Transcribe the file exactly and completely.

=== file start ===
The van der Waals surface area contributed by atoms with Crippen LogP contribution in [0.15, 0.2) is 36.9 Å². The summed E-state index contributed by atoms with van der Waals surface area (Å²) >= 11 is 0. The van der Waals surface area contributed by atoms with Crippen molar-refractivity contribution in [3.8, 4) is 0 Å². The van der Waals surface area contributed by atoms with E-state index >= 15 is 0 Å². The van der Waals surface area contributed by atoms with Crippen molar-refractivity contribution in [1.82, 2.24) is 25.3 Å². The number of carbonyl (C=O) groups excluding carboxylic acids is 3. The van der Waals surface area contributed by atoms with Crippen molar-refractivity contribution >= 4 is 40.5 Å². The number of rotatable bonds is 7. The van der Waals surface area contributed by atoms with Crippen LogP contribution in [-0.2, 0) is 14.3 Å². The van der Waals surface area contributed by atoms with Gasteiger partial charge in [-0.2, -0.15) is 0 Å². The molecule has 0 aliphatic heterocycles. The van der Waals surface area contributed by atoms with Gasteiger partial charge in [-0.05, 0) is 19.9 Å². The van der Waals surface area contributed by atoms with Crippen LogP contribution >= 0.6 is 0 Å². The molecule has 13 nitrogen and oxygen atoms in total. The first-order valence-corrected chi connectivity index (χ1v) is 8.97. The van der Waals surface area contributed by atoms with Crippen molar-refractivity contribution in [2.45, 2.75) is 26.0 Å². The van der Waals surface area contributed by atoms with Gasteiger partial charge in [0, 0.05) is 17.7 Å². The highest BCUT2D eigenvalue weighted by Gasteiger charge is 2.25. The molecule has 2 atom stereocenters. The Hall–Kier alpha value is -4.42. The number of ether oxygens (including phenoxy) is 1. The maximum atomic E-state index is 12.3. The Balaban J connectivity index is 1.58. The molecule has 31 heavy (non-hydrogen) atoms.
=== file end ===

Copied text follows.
The van der Waals surface area contributed by atoms with Crippen LogP contribution in [0.15, 0.2) is 36.9 Å². The summed E-state index contributed by atoms with van der Waals surface area (Å²) >= 11 is 0. The van der Waals surface area contributed by atoms with Crippen molar-refractivity contribution in [3.8, 4) is 0 Å². The van der Waals surface area contributed by atoms with E-state index >= 15 is 0 Å². The van der Waals surface area contributed by atoms with Crippen molar-refractivity contribution in [1.82, 2.24) is 25.3 Å². The number of carbonyl (C=O) groups excluding carboxylic acids is 3. The van der Waals surface area contributed by atoms with Crippen molar-refractivity contribution >= 4 is 40.5 Å². The number of rotatable bonds is 7. The van der Waals surface area contributed by atoms with Crippen LogP contribution in [-0.2, 0) is 14.3 Å². The van der Waals surface area contributed by atoms with Gasteiger partial charge in [-0.2, -0.15) is 0 Å². The molecule has 0 aliphatic heterocycles. The van der Waals surface area contributed by atoms with Gasteiger partial charge in [-0.05, 0) is 19.9 Å². The van der Waals surface area contributed by atoms with Crippen LogP contribution >= 0.6 is 0 Å². The molecule has 13 nitrogen and oxygen atoms in total. The first-order valence-corrected chi connectivity index (χ1v) is 8.97. The van der Waals surface area contributed by atoms with Crippen molar-refractivity contribution in [2.45, 2.75) is 26.0 Å². The van der Waals surface area contributed by atoms with Gasteiger partial charge in [0, 0.05) is 17.7 Å². The highest BCUT2D eigenvalue weighted by Gasteiger charge is 2.25. The molecule has 2 atom stereocenters. The Hall–Kier alpha value is -4.42. The number of ether oxygens (including phenoxy) is 1. The maximum atomic E-state index is 12.3. The Balaban J connectivity index is 1.58. The molecule has 31 heavy (non-hydrogen) atoms.